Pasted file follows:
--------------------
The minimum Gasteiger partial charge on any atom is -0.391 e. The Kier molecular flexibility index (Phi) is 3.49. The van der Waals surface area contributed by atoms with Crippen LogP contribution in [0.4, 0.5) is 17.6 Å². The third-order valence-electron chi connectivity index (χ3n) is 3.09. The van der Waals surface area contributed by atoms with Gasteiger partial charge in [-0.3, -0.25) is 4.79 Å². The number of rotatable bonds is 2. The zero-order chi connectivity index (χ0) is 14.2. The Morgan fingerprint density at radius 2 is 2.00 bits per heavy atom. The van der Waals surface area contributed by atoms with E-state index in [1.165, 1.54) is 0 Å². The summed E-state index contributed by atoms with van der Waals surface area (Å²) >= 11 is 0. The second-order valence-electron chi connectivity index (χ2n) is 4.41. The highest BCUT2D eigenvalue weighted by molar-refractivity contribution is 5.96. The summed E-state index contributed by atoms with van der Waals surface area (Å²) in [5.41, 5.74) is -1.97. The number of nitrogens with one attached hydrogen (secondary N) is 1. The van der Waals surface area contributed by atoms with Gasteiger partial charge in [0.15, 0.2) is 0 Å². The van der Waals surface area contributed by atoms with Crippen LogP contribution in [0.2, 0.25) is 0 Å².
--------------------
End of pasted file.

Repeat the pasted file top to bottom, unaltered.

The minimum Gasteiger partial charge on any atom is -0.391 e. The Kier molecular flexibility index (Phi) is 3.49. The van der Waals surface area contributed by atoms with Crippen LogP contribution in [0.4, 0.5) is 17.6 Å². The third-order valence-electron chi connectivity index (χ3n) is 3.09. The van der Waals surface area contributed by atoms with Gasteiger partial charge in [-0.3, -0.25) is 4.79 Å². The number of rotatable bonds is 2. The zero-order chi connectivity index (χ0) is 14.2. The Morgan fingerprint density at radius 2 is 2.00 bits per heavy atom. The van der Waals surface area contributed by atoms with E-state index in [1.165, 1.54) is 0 Å². The summed E-state index contributed by atoms with van der Waals surface area (Å²) >= 11 is 0. The second-order valence-electron chi connectivity index (χ2n) is 4.41. The highest BCUT2D eigenvalue weighted by molar-refractivity contribution is 5.96. The summed E-state index contributed by atoms with van der Waals surface area (Å²) in [5.41, 5.74) is -1.97. The number of nitrogens with one attached hydrogen (secondary N) is 1. The van der Waals surface area contributed by atoms with Gasteiger partial charge in [0.15, 0.2) is 0 Å². The van der Waals surface area contributed by atoms with Crippen LogP contribution in [0.2, 0.25) is 0 Å².